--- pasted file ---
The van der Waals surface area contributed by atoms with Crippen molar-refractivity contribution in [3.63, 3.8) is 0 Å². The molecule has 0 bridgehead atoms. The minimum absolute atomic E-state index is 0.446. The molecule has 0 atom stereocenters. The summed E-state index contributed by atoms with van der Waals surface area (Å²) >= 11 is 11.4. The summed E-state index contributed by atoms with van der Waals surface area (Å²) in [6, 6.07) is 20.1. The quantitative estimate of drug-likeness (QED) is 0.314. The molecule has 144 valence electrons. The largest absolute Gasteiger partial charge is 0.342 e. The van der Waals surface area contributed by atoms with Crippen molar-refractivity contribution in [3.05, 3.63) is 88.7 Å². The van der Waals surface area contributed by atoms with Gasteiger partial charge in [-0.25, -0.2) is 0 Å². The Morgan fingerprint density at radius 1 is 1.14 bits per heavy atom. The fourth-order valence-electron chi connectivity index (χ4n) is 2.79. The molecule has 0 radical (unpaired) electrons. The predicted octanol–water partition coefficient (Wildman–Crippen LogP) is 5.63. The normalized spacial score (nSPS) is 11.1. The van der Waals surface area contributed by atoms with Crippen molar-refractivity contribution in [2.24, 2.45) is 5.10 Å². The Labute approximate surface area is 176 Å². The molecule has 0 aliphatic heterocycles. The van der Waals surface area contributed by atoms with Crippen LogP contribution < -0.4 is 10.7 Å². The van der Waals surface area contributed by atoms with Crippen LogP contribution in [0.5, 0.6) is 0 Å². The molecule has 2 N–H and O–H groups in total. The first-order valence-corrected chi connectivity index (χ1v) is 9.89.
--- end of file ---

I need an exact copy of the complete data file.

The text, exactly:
The van der Waals surface area contributed by atoms with Crippen molar-refractivity contribution in [3.63, 3.8) is 0 Å². The molecule has 0 bridgehead atoms. The minimum absolute atomic E-state index is 0.446. The molecule has 0 atom stereocenters. The summed E-state index contributed by atoms with van der Waals surface area (Å²) >= 11 is 11.4. The summed E-state index contributed by atoms with van der Waals surface area (Å²) in [6, 6.07) is 20.1. The quantitative estimate of drug-likeness (QED) is 0.314. The molecule has 144 valence electrons. The largest absolute Gasteiger partial charge is 0.342 e. The van der Waals surface area contributed by atoms with Crippen molar-refractivity contribution in [3.05, 3.63) is 88.7 Å². The van der Waals surface area contributed by atoms with Gasteiger partial charge in [-0.25, -0.2) is 0 Å². The Morgan fingerprint density at radius 1 is 1.14 bits per heavy atom. The fourth-order valence-electron chi connectivity index (χ4n) is 2.79. The molecule has 0 radical (unpaired) electrons. The predicted octanol–water partition coefficient (Wildman–Crippen LogP) is 5.63. The normalized spacial score (nSPS) is 11.1. The van der Waals surface area contributed by atoms with Crippen molar-refractivity contribution in [2.24, 2.45) is 5.10 Å². The Labute approximate surface area is 176 Å². The molecule has 0 aliphatic heterocycles. The van der Waals surface area contributed by atoms with Crippen LogP contribution < -0.4 is 10.7 Å². The van der Waals surface area contributed by atoms with Crippen LogP contribution in [0.5, 0.6) is 0 Å². The molecule has 2 N–H and O–H groups in total. The first-order valence-corrected chi connectivity index (χ1v) is 9.89.